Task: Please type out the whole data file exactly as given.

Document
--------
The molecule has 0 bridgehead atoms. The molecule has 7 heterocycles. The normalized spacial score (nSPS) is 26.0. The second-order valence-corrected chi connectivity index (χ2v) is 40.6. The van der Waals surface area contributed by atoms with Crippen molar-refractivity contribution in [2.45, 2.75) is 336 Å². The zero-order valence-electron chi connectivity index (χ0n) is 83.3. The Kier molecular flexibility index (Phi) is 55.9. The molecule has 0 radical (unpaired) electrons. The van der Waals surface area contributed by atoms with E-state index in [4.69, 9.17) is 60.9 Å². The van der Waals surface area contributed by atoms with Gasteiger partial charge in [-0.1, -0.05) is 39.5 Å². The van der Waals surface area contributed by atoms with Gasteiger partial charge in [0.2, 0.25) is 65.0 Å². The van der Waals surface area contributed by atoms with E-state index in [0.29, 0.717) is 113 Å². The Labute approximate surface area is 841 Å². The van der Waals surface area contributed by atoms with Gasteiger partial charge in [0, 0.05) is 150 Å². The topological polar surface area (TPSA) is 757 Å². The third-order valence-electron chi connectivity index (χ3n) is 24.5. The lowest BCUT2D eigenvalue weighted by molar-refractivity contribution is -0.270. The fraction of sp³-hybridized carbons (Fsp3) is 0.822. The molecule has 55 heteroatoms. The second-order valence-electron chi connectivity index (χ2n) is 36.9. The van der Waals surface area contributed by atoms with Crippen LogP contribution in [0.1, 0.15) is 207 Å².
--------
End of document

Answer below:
The molecule has 0 bridgehead atoms. The molecule has 7 heterocycles. The normalized spacial score (nSPS) is 26.0. The second-order valence-corrected chi connectivity index (χ2v) is 40.6. The van der Waals surface area contributed by atoms with Crippen molar-refractivity contribution in [2.45, 2.75) is 336 Å². The zero-order valence-electron chi connectivity index (χ0n) is 83.3. The Kier molecular flexibility index (Phi) is 55.9. The molecule has 0 radical (unpaired) electrons. The van der Waals surface area contributed by atoms with E-state index in [4.69, 9.17) is 60.9 Å². The van der Waals surface area contributed by atoms with Gasteiger partial charge in [-0.1, -0.05) is 39.5 Å². The van der Waals surface area contributed by atoms with Gasteiger partial charge in [0.2, 0.25) is 65.0 Å². The van der Waals surface area contributed by atoms with E-state index in [0.29, 0.717) is 113 Å². The Labute approximate surface area is 841 Å². The van der Waals surface area contributed by atoms with Gasteiger partial charge in [0, 0.05) is 150 Å². The topological polar surface area (TPSA) is 757 Å². The third-order valence-electron chi connectivity index (χ3n) is 24.5. The lowest BCUT2D eigenvalue weighted by molar-refractivity contribution is -0.270. The fraction of sp³-hybridized carbons (Fsp3) is 0.822. The molecule has 55 heteroatoms. The second-order valence-electron chi connectivity index (χ2n) is 36.9. The van der Waals surface area contributed by atoms with Crippen LogP contribution in [0.1, 0.15) is 207 Å².